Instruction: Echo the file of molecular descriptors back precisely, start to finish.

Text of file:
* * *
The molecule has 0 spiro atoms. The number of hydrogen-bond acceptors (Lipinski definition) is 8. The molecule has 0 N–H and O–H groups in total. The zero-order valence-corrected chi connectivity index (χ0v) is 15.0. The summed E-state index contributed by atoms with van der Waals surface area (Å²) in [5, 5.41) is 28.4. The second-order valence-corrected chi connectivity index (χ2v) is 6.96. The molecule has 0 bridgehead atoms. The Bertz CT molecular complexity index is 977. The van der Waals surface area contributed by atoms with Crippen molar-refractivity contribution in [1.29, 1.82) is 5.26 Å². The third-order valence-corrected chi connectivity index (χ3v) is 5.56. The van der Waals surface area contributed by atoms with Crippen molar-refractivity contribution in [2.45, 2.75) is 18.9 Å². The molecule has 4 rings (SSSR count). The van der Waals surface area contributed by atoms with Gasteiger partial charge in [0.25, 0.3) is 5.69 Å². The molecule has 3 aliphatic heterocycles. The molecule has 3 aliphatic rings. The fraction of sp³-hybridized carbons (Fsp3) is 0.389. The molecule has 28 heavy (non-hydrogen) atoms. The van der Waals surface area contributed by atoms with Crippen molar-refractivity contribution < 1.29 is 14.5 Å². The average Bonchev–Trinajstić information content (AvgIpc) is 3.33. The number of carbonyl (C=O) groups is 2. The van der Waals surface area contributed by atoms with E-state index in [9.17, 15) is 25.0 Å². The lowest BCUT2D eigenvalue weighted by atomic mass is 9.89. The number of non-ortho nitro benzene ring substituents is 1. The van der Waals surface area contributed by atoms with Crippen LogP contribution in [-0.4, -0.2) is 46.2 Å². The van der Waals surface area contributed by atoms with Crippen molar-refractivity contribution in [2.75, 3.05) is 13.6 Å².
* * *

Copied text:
The molecule has 0 spiro atoms. The number of hydrogen-bond acceptors (Lipinski definition) is 8. The molecule has 0 N–H and O–H groups in total. The zero-order valence-corrected chi connectivity index (χ0v) is 15.0. The summed E-state index contributed by atoms with van der Waals surface area (Å²) in [5, 5.41) is 28.4. The second-order valence-corrected chi connectivity index (χ2v) is 6.96. The molecule has 0 bridgehead atoms. The Bertz CT molecular complexity index is 977. The van der Waals surface area contributed by atoms with Crippen molar-refractivity contribution in [1.29, 1.82) is 5.26 Å². The third-order valence-corrected chi connectivity index (χ3v) is 5.56. The van der Waals surface area contributed by atoms with Crippen molar-refractivity contribution in [2.45, 2.75) is 18.9 Å². The molecule has 4 rings (SSSR count). The van der Waals surface area contributed by atoms with Gasteiger partial charge in [0.25, 0.3) is 5.69 Å². The molecule has 3 aliphatic heterocycles. The molecule has 3 aliphatic rings. The fraction of sp³-hybridized carbons (Fsp3) is 0.389. The molecule has 28 heavy (non-hydrogen) atoms. The van der Waals surface area contributed by atoms with Crippen molar-refractivity contribution < 1.29 is 14.5 Å². The average Bonchev–Trinajstić information content (AvgIpc) is 3.33. The number of carbonyl (C=O) groups is 2. The van der Waals surface area contributed by atoms with E-state index in [9.17, 15) is 25.0 Å². The lowest BCUT2D eigenvalue weighted by atomic mass is 9.89. The number of non-ortho nitro benzene ring substituents is 1. The van der Waals surface area contributed by atoms with Crippen LogP contribution in [-0.4, -0.2) is 46.2 Å². The van der Waals surface area contributed by atoms with Crippen molar-refractivity contribution in [2.75, 3.05) is 13.6 Å².